Texas A&M University researchers are studying the genes of the mosquito species, Aedes aegypti, the carrier for both dengue and yellow fever, hoping to keep deadly mosquito-borne diseases at bay.
Dr. Patricia Pietrantonio in her laboratory where cell lines are maintained in serum and under sterile conditions in the tissue culture laboratory. Cell lines need to be split under the hood. (Texas Agricultural Experiment Station photo by Edith Chenault)
Dr. Patricia Pietrantonio, associate professor of entomology with the Texas Agricultural Experiment Station, is leading a team of researchers studying the hormone-controlled mechanism by which mosquitoes excrete waste.
"This research has far-reaching implications for the discovery of new alternatives for insect control," Pietrantonio said.
Edith A. Chenault | Texas A&M University
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A new assessment of NASA's record of global temperatures revealed that the agency's estimate of Earth's long-term temperature rise in recent decades is accurate to within less than a tenth of a degree Fahrenheit, providing confidence that past and future research is correctly capturing rising surface temperatures.
The most complete assessment ever of statistical uncertainty within the GISS Surface Temperature Analysis (GISTEMP) data product shows that the annual values...
Physicists at the University of Basel are able to show for the first time how a single electron looks in an artificial atom. A newly developed method enables them to show the probability of an electron being present in a space. This allows improved control of electron spins, which could serve as the smallest information unit in a future quantum computer. The experiments were published in Physical Review Letters and the related theory in Physical Review B.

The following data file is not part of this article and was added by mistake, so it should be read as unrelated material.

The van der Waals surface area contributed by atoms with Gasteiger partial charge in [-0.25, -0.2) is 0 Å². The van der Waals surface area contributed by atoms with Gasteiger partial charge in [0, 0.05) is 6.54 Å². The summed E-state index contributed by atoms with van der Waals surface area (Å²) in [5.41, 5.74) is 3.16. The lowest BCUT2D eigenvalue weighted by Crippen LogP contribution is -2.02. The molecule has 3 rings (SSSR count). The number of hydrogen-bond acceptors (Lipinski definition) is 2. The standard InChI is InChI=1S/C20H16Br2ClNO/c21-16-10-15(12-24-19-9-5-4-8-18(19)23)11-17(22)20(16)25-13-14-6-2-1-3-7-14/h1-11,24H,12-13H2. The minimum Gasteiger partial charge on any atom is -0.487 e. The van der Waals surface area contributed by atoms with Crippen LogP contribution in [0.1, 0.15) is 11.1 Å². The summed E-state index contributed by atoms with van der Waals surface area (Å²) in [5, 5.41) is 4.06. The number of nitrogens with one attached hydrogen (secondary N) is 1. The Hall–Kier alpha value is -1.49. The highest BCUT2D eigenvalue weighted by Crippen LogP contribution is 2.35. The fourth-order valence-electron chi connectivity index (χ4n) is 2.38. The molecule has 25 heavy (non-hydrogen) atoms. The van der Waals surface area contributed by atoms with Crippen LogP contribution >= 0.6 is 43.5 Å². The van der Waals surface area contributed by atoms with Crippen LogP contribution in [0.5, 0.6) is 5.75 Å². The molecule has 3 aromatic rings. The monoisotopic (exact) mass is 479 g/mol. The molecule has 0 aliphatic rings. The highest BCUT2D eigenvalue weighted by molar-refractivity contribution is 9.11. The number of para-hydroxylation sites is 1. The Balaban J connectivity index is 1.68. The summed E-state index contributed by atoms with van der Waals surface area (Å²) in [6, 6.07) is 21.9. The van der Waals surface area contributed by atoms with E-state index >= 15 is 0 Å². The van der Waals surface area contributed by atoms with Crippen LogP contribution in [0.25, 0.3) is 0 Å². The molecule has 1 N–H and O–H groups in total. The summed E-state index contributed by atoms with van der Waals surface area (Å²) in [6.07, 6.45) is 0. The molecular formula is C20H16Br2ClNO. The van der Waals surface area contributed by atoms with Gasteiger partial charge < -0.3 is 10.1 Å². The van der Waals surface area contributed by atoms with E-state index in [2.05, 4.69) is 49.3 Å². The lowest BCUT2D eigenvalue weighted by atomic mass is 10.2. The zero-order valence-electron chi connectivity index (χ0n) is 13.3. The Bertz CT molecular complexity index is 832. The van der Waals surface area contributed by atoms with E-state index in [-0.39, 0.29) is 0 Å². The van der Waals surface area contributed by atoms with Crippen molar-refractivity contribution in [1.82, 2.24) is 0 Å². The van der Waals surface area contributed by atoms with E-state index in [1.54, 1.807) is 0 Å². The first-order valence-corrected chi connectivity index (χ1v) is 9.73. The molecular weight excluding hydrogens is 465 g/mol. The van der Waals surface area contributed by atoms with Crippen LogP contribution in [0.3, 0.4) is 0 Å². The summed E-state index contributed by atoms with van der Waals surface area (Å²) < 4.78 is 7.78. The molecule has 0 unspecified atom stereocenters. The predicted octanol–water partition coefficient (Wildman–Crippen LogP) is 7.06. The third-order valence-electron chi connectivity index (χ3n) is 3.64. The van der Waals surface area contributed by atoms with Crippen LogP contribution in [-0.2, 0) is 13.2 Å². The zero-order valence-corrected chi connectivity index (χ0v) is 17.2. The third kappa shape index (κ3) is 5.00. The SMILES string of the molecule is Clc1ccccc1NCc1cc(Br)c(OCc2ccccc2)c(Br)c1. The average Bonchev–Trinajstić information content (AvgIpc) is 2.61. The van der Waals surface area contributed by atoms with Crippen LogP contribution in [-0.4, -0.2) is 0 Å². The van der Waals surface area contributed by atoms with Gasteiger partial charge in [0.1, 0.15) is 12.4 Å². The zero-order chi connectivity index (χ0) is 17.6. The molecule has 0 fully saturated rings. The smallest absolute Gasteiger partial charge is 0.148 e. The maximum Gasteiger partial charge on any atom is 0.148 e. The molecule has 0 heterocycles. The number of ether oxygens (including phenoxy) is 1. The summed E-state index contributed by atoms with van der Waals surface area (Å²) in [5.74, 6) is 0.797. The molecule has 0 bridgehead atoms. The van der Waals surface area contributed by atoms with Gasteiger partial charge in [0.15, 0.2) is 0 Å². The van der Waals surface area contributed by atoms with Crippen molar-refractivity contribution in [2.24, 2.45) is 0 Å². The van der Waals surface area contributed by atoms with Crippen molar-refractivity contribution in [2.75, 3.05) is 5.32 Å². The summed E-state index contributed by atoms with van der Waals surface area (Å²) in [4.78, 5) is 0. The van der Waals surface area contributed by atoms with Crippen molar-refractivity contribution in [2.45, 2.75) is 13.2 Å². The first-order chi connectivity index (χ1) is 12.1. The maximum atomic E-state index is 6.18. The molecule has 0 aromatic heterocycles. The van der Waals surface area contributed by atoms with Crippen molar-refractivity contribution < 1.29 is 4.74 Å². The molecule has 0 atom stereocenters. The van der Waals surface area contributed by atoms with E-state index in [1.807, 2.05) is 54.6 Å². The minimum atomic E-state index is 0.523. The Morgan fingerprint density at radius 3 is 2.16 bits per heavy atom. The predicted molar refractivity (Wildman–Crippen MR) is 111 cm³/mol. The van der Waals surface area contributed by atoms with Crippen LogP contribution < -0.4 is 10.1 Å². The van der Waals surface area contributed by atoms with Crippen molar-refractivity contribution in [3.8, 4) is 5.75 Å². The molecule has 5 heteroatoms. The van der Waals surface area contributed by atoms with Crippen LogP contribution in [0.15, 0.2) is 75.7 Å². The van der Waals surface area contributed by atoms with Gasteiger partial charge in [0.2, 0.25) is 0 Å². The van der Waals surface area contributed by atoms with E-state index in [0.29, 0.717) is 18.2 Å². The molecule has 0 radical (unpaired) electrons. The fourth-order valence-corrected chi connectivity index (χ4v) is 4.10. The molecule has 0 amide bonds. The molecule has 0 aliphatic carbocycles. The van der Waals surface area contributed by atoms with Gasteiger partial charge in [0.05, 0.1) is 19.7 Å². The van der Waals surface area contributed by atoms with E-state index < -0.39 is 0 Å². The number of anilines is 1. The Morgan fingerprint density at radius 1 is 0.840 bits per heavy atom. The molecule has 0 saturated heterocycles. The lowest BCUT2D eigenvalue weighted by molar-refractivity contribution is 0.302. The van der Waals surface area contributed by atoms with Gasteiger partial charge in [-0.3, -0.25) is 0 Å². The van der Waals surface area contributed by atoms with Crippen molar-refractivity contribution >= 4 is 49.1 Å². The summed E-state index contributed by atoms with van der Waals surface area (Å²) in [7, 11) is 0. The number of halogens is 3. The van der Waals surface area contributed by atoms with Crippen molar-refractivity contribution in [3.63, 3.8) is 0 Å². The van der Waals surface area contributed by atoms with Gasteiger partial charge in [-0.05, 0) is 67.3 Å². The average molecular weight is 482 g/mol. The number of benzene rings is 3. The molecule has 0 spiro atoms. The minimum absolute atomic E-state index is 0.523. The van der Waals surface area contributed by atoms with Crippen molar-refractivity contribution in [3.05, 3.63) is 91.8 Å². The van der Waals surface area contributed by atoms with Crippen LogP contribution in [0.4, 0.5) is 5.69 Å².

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Engineers at the University of Tokyo continually pioneer new ways to improve battery technology. Professor Atsuo Yamada and his team recently developed a...
With a quantum coprocessor in the cloud, physicists from Innsbruck, Austria, open the door to the simulation of previously unsolvable problems in chemistry, materials research or high-energy physics. The research groups led by Rainer Blatt and Peter Zoller report in the journal Nature how they simulated particle physics phenomena on 20 quantum bits and how the quantum simulator self-verified the result for the first time.
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'Quantum technologies' utilise the unique phenomena of quantum superposition and entanglement to encode and process information, with potentially profound benefits to a wide range of information technologies from communications to sensing and computing.
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